There are many moths (see the moth intro page). And therefore many moths out there as larval animals. Virtually all are vegetarians. And they are often strict in the plants they choose. Some are quite stunning. Thankfully the new Wagner Caterpillar book is out and we can all learn more from it. If I have a picture of the moth, I will put the caterpillar shots adjacent to the moth shots on the moth pages. Most will not have moth shots. This is a Datana species and probably Datana major. This species eats most of the Azalea group except for the Blueberries. This genus is notable for lifting the head and tail end when in threat position as shown here. When really ticked off they will secrete a drop of clear fluid.

This is one of the Datana species. There are apparently several confusing species. If I had to guess I would say this is close to D. ministra. All of the species have this rolled and dark headed look.

This is another Datana species. Almost certainly D. ministra. So it may go with the above moth. From Cheryl's camera.

This cat was dropped by an Ammophila wasp who was busily dragging it down a rocky hillside. She had already paralyzed this cat so it was an easy camera subject. Always a fascinating event anyway. After I photographed the caterpillar I eventually had to hand it back over to the wasp. Who went on her way again. This is the Variable Oakleaf Caterpillar, Lochmaeus manteo. See Wagner for the impressive variability. Similar to the cat of Lochmaeus bilineata. Wagner's photos tend to favor the former in this. L. manteo eats Beech, Chestnut and Oak. Apparently very common though I had never seen one until this wasp dropped hers.

And this is the moth for the cat above. Came to lights on Round Mountain. It is #7998 in the Hodges list.

And though perhaps I should put it on the Underwing pages, Catocala, I will stay with the cat format. Likely a C. ilia cat, sheltering on a Blackjack Oak trunk and this is one of the forms that is a superb lichen mimic. Wagner mentions them on the ilia page. He also says this is one of the most abundant Underwings in the East.

This is a lovely caterpillar that was making its way over the sand path at Toadsuck beach. Don't know what it was eating. And it may have been trying for a pupation spot. Assuming this is the big last instar. From Wagner it appears to be very closely related to the Gonodonta species. But Wagner's pictured G. nutrix does not occur here. See Hodges # 8539-8541. Species remains a mystery for now. These are closely related to the Catocala species.

I got a note from Linda Williams (thank you) in Missouri in 2017. She had also had trouble identifying it but David Wagner was apparently getting closer. She found more in Missouri and raised them. And they were proven to be Tarache delecta. A moth with the excellent name of Delightful Bird-dropping Moth. When I looked at those pages I found my bugguide submitted photo from 12 years ago was already moved over with its moth shots there. Apparently the only moth in its group that eats Mallow or Hibiscus species. Someone ID'd it in 2015!

A tussock moth species no doubt and this may be in the genus Halysodota. Several species in the area and the cats can be variable from creams to browns. May have trichomes or stingers on these species.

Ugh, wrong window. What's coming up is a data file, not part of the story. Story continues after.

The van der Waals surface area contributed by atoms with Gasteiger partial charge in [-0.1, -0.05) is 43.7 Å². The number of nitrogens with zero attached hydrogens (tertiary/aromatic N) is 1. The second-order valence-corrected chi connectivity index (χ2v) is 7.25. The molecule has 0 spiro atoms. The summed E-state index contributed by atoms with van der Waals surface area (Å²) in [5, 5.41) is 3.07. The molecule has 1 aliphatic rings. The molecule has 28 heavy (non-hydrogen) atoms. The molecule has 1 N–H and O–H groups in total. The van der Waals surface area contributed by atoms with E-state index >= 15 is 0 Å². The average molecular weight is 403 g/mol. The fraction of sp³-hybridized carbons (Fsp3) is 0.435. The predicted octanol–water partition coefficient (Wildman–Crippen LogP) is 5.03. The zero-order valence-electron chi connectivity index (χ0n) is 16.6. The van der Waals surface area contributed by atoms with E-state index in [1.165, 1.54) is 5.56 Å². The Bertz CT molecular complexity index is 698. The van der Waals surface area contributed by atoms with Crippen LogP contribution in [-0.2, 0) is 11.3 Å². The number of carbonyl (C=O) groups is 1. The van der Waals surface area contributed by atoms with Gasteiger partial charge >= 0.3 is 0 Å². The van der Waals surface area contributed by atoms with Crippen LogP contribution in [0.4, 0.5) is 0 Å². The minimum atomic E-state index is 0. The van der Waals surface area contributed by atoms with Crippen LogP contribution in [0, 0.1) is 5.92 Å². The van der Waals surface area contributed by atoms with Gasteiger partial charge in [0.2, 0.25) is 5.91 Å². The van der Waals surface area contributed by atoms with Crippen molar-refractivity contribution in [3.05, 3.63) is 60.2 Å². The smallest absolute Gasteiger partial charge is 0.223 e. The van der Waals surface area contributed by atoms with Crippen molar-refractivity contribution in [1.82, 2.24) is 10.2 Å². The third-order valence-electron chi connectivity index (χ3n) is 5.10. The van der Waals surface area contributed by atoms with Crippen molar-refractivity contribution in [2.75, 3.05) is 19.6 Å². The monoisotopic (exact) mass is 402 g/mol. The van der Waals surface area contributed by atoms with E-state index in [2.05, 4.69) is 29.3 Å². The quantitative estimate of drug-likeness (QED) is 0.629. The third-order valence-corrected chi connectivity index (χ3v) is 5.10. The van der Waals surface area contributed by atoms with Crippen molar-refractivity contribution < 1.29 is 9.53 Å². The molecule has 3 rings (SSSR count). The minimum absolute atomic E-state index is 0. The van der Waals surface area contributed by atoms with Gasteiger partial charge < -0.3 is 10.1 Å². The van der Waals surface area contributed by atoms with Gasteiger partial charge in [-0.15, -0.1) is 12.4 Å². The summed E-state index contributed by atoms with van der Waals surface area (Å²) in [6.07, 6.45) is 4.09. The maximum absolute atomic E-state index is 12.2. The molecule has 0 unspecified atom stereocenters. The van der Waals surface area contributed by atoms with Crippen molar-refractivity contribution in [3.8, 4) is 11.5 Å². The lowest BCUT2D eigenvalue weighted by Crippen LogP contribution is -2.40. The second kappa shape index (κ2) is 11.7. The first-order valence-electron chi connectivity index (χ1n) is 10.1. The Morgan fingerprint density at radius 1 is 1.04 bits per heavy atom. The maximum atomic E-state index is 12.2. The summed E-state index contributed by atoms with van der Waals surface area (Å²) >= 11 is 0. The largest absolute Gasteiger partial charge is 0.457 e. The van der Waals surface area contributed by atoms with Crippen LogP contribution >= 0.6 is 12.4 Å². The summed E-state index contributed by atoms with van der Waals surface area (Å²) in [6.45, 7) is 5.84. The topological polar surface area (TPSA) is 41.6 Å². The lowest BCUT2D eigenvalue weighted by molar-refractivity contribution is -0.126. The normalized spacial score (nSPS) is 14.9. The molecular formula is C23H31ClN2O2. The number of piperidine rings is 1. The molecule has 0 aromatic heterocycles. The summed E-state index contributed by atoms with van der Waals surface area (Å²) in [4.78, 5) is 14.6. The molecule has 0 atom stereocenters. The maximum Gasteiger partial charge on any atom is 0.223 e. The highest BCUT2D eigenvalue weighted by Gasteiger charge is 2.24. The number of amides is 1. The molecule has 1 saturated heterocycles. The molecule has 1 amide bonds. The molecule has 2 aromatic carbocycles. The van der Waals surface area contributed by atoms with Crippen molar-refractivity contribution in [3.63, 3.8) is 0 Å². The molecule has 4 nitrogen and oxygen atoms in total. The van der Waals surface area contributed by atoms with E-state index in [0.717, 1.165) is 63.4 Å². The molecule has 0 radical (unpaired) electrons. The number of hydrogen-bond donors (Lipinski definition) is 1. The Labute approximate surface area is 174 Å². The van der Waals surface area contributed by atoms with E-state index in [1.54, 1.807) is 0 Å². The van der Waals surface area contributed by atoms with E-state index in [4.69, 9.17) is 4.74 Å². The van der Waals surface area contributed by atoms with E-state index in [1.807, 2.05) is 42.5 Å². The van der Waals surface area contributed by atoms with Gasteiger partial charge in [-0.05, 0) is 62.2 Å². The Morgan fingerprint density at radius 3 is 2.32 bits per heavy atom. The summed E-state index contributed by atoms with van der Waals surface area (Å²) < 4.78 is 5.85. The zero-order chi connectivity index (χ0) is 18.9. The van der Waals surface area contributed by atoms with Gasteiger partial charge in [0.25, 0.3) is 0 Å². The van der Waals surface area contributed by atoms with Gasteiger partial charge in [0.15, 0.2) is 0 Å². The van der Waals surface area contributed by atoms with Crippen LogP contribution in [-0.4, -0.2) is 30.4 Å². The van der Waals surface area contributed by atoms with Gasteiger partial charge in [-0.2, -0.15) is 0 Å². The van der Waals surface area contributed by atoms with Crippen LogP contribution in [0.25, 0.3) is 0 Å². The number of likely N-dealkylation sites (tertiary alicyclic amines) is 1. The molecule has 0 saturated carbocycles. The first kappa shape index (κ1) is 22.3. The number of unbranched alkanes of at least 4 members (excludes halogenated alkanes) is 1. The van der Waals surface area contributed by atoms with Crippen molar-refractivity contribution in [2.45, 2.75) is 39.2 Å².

A Milkweed Tussock moth species Euchaetes egle. Competes with Monarchs for milkweed plants, though Wagner says these will take older leaves than the Monarch cats.

The well named Unicorn Caterpillar. The moth is in the Prominent group and far less remarkable than this camouflage genius. Genus is Schizura and there are several cats that are close but not this distinctive.

The Woolly Bear or Black-tipped Woolly Bear, which turns into the Isabella Tiger Moth, Pyrrharctia isabella, is likely one of the most recognizable cats out there. It even wanders in late summer and fall, crossing roadways and back roads looking for God-Knows-What since it eats all kind of plant fodder. Old timers thought they could predict the winter severity from the amount of orange in these wanderers in fall. But actually the orange expands with each molt until the bitter moth pupal end so go figure.  

The toxic surfaced flannel moth caterpillar. Probably Megalopyge [Lagoa] crispata, the Black-waved Flannel Caterpillar. Eats quite a few woody plants. Can cause a reaction if touched or if the castings or fur is inhaled.

The adult Flannel moth, same species. Hodges #4644. I think the wing sheddings could cause similar problems if handled. Quite a bit paler forewing than M. opercularis.

The Geometridae in our forests are pervasive. The moths are often dull and boring, to, you know, us amateur afficionados. The caterpillars however can be striking and are often much easier to identify. This one was invading my Buckeye crop in April on Round Mountain. Apparently a boom and bust species. This appears to be Erannis tiliaria. It eats many hardwood species and woody shrubs. Also known as the the Lime Tree Looper or Linden Looper.

The big genus Acronicta are known for the markings in the wings of the moths that look like little daggers. The cats are often hairy or spiny or both. This is Acronicta longa, the Long-winged Dagger Moth. Feeds on several woody plants and trees including oak and cherry as well as blackberry.

These guys were tracking head to tail across my front yard. These are Io Moth cats. Automeris io. They have a potent stinging nettle sting which lasts quite a bit longer than the nettle. They eat a variety of plants, many woody. The moth is a lovely eyed moth on the hindwing with yellows and reds. Cats up to 2 1/2 inches. And varied from green to these yellowish guys.

These cluster loving cats are Symmerista canicosta, the Red-humped Oakworm. They feed on oaks, beech and chestnut. Often feed togther in mass until the last instar. The Orange-humped Oakworm, S. leucitys is similar but found on maples.